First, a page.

The rest of your work history should provide explanations about the types of frameworks you use as a product manager for discovery and delivery, the tools used to gather metrics or organize user stories, as well as how your success as a product manager is judged within the company.

Formal education history

Another section of a product manager’s resume that goes missing far too often is formal education history. Years of experience as a product manager still does not preclude a candidate from including it as part of their resume. Sometimes, recruiters and hiring managers might want to know your career journey — i.e. what you did previously to achieve where you are today.

Having your formal education details down on your resume, such as the name of your university, the degrees you’ve studied, and when you graduated, forms a basic and important building block for recruiters and hiring managers to have a deeper understanding of where you started before becoming a product manager.

This information should come after your work history and form the third part of your resume. See the example of how you can format this below:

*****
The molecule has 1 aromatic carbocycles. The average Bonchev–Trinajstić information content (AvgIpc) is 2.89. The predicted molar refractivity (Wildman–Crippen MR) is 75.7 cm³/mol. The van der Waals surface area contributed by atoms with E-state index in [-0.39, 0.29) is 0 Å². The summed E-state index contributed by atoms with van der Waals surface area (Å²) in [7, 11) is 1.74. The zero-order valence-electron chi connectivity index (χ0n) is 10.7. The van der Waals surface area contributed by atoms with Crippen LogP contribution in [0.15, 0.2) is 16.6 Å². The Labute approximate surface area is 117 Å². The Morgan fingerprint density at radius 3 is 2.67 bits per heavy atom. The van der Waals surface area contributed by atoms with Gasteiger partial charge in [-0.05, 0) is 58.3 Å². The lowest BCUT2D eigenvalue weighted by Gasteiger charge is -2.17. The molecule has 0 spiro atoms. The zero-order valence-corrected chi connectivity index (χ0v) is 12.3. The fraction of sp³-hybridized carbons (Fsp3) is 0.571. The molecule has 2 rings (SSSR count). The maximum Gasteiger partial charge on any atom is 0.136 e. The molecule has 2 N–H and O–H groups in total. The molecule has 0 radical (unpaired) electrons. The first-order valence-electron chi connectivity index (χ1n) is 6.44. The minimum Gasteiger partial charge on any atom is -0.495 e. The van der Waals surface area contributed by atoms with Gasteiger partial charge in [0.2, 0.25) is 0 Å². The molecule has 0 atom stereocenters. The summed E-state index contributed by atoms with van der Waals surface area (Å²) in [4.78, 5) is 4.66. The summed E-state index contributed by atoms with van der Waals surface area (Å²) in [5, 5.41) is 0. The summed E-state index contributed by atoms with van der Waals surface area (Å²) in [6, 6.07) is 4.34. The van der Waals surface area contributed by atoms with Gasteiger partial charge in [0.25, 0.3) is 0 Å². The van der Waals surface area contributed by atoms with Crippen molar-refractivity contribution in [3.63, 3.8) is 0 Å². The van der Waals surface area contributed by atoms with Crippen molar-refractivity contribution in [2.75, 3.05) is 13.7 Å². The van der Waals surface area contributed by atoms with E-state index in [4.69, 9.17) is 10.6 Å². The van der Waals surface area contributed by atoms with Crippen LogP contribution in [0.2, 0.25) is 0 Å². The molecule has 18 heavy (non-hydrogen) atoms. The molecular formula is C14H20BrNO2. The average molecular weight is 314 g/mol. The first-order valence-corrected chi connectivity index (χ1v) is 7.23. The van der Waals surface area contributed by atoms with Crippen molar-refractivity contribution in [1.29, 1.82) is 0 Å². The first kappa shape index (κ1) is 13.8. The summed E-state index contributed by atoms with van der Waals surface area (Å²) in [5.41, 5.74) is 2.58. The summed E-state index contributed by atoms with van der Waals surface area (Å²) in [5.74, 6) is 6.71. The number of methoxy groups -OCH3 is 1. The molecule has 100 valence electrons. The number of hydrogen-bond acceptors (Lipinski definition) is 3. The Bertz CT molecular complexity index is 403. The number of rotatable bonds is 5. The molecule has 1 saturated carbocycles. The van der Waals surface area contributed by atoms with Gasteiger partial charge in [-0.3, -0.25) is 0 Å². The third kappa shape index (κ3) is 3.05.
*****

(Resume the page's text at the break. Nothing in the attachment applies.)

Education Example Screenshot

Not everyone goes to university, however, so if you don’t have this experience, that’s okay. There are many successful PMs — and people in all roles and disciplines — who didn’t receive a formal education before entering the workforce. If you had a high school diploma, that’s good to put down, but the most important thing is always experience.

Professional certifications

Some candidates become product managers by making the transition into product management from a non-technology or non-technical role. As they make the transition, they might take an online course or two that teaches them the basics of what it means to be a product manager, as well as the fundamental practices they can learn and use immediately in their first product management role.